Eating healthy is important, especially when you’re managing diabetes. Even though there’s not a simple “magic diet” for diabetes, there are several well studied eating patterns that have proven A1c reduction. So, what is an eating pattern? An eating pattern is simply a combination of different foods or food groups. Key food choices include lean protein, non-starchy vegetables, fruits, whole grains, & healthy fats. Choosing whole foods over highly processed foods and minimizing added sugars & refined grains is recommended. My simple equation is this: each meal should include lean protein, healthy carbohydrate, healthy fat, and fiber from non-starchy vegetables.
At the end of the day, my goal is for each person to find a meal pattern that works best for them. Meals should be healthy, tasty, help you manage your blood sugar, and help you to reach your health goals.
Below are some ideas of applying a balanced pattern to your meals, but do keep into account your specific nutrient needs. If you have questions about how much you should be consuming, please schedule an appointment with your registered dietitian (RD) or certified diabetes care and education specialist/certified diabetes educator (CDCES/CDE).
Eating a balanced breakfast can lead to better blood sugar management throughout your day. There are studies that suggest skipping breakfast can lead to increased blood sugar levels after lunch and supper (study was done on individuals with type 2 diabetes). And for those on scheduled insulin doses or medications that stimulate insulin release, skipping meals in general can increase risk of hypoglycemia.
For breakfast, focus on lean protein, healthy fat, and healthy carbohydrate (high in fiber). Sneaking in non-starchy vegetables is always a bonus! Traditional breakfast foods (like cereal, pastries, muffins, bagels, etc) tend in include large amounts of added sugars. Be sure to look for added sugar on the food label and limit how much you consume. Here are some ideas you could add to your breakfast routine:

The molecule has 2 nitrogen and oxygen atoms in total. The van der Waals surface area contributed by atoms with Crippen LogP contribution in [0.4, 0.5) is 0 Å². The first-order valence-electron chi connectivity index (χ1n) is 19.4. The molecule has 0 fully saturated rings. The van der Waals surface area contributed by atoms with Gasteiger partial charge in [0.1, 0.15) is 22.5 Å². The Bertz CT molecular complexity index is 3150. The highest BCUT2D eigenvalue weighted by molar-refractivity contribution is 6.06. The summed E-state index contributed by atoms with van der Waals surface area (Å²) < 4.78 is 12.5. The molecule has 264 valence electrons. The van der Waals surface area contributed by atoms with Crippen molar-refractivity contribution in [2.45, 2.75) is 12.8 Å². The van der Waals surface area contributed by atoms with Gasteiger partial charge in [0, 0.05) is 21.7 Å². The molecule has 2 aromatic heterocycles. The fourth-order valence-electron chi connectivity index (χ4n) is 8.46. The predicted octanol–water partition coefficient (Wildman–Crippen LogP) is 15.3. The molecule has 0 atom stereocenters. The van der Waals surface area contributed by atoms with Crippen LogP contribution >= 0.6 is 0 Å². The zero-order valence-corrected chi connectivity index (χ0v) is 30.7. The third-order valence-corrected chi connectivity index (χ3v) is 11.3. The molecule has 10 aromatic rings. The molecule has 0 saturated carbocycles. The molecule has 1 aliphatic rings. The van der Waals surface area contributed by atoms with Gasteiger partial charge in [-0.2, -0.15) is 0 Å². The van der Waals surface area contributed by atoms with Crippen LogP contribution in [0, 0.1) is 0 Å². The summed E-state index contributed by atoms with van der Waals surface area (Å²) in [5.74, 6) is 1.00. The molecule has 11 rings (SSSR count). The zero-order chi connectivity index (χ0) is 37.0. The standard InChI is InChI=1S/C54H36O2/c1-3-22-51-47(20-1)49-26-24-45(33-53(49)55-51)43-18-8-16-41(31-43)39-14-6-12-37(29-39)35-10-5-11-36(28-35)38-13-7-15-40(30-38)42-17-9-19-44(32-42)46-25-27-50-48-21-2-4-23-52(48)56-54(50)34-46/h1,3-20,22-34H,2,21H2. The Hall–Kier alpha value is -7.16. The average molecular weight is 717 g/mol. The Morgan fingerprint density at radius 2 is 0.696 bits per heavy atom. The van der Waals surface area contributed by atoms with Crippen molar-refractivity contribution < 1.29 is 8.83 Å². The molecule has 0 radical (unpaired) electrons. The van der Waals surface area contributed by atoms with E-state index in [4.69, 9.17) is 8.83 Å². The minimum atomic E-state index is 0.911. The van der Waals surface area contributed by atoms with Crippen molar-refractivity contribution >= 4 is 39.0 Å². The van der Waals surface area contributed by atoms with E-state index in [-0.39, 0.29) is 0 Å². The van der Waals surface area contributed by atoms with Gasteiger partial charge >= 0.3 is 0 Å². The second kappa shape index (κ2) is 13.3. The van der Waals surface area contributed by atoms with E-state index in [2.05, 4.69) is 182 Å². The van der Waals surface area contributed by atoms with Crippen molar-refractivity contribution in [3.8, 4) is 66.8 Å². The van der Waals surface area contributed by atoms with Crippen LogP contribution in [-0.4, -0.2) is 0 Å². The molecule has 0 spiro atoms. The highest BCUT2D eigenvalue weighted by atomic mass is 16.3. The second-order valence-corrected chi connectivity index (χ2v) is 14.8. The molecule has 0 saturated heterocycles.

- Eggs, whole grain toast with peanut butter, fruit
- Cottage cheese topped with fruit & nuts
- Low sugar Greek yogurt and berries topped low sugar granola or nuts
- Smoothie made with low sugar protein powder, fruit, and spinach
- Crust-less breakfast quiche and fruit
- Whole grain toast with smashed avocado and egg + berries
- Low sugar protein drink and fruit
For many, lunch tends to be rushed. Ideally, each lunch should still include lean protein, healthy carbohydrate, healthy fat, and fiber from non-starchy vegetables. Here are some ideas to add to your lunch routine:
- Left overs (include a protein, healthy starch, and non-starchy vegetable). Add cut raw veggies, salad, or fruit if there aren’t any left-over vegetables from the night before.
- Adult lunch-able (deli turkey or lean ham, 2% cheese slices, high fiber crackers, fruit & vegetable such as grapes and carrot sticks)
- Turkey and veggie wrap on high fiber tortilla & fruit
- Peanut butter sandwich on whole grain bread, cottage cheese, celery & carrot sticks
- Large green salad with protein (grilled chicken or fish) and yogurt or fruit
- Healthy Choice frozen meal with extra veggies, low-sugar yogurt & fruit
Similar to lunch, supper time also tends to be rushed. To make meals easier, set aside some time to make a weekly grocery list and meal prep a few items ahead of time. Again, each supper should still include lean protein, healthy carbohydrate, healthy fat, and fiber from non-starchy vegetables. Here are some ideas to add to your supper routine:
- Turkey & Veggie chili
- Large green salad with protein (grilled chicken or fish), nuts, & fruit topped with vinaigrette dressing
- Salmon, quinoa, & steamed vegetables
- Spaghetti (try legume pasta) with tomato sauce, turkey meatballs, and salad
- Thin crust pizza slice and large dinner salad
Just like our main meals, snacks should still be balanced and contain lean protein, healthy carbohydrate, & healthy fat. Think of ways to fit in more vegetables and fruit with your snacks.
- Apple with peanut butter
- Light popcorn and almonds
- Cut raw vegetables with hummus
- Cottage cheese & fruit
- Rice cakes and peanut butter
- Orange & sting cheese
- Hard-boiled egg and cut raw vegetables
If you’d like more meal ideas, be sure of join us this Thursday for diabetes support group. We have meetings the second Thursday of every month. The virtual meetings start at 11am for the and in-person meeting at noon. If you are interested in attending, please fill out this form.
American Diabetes Association: Diabetes Food Hub
Diabetes Care 2015 Oct;38(10):1820-6. doi: 10.2337/dc15-0761. Epub 2015 Jul 28.
Nutrition Therapy for Adults with Diabetes or Prediabetes: A Consensus Report